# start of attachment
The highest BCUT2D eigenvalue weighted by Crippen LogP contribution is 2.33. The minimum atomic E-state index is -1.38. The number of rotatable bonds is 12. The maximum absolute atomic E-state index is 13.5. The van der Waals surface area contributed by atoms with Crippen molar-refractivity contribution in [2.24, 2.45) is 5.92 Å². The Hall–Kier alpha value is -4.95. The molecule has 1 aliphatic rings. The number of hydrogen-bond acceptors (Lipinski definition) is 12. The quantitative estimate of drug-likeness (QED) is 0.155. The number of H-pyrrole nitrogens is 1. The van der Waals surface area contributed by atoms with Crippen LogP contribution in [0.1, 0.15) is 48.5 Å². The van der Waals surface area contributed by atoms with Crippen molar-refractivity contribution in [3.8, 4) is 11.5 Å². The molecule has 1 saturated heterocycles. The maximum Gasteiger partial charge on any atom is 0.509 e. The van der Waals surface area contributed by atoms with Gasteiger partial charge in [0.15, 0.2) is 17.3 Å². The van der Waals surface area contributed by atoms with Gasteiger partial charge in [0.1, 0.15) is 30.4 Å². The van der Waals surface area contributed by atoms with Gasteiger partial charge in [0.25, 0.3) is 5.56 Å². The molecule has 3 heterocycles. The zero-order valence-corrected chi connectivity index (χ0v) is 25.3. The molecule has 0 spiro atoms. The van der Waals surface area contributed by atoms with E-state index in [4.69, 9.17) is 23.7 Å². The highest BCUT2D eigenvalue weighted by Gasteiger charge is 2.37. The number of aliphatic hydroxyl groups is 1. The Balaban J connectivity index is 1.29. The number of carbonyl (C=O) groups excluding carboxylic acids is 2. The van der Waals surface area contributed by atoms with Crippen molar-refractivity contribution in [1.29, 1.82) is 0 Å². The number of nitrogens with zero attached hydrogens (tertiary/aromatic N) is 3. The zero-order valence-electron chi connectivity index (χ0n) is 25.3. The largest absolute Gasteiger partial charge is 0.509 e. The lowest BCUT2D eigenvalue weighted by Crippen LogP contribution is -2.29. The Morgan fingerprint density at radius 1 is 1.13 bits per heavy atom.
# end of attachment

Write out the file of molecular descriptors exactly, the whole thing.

The highest BCUT2D eigenvalue weighted by Crippen LogP contribution is 2.33. The minimum atomic E-state index is -1.38. The number of rotatable bonds is 12. The maximum absolute atomic E-state index is 13.5. The van der Waals surface area contributed by atoms with Crippen molar-refractivity contribution in [2.24, 2.45) is 5.92 Å². The Hall–Kier alpha value is -4.95. The molecule has 1 aliphatic rings. The number of hydrogen-bond acceptors (Lipinski definition) is 12. The quantitative estimate of drug-likeness (QED) is 0.155. The number of H-pyrrole nitrogens is 1. The van der Waals surface area contributed by atoms with Crippen LogP contribution in [0.1, 0.15) is 48.5 Å². The van der Waals surface area contributed by atoms with Crippen molar-refractivity contribution in [3.8, 4) is 11.5 Å². The molecule has 1 saturated heterocycles. The maximum Gasteiger partial charge on any atom is 0.509 e. The van der Waals surface area contributed by atoms with Gasteiger partial charge in [0.15, 0.2) is 17.3 Å². The van der Waals surface area contributed by atoms with Gasteiger partial charge in [0.1, 0.15) is 30.4 Å². The van der Waals surface area contributed by atoms with Gasteiger partial charge in [0.25, 0.3) is 5.56 Å². The molecule has 3 heterocycles. The zero-order valence-corrected chi connectivity index (χ0v) is 25.3. The molecule has 0 spiro atoms. The van der Waals surface area contributed by atoms with E-state index in [4.69, 9.17) is 23.7 Å². The highest BCUT2D eigenvalue weighted by Gasteiger charge is 2.37. The number of aliphatic hydroxyl groups is 1. The Balaban J connectivity index is 1.29. The number of carbonyl (C=O) groups excluding carboxylic acids is 2. The van der Waals surface area contributed by atoms with Crippen molar-refractivity contribution in [1.29, 1.82) is 0 Å². The number of nitrogens with zero attached hydrogens (tertiary/aromatic N) is 3. The zero-order valence-electron chi connectivity index (χ0n) is 25.3. The largest absolute Gasteiger partial charge is 0.509 e. The lowest BCUT2D eigenvalue weighted by Crippen LogP contribution is -2.29. The Morgan fingerprint density at radius 1 is 1.13 bits per heavy atom.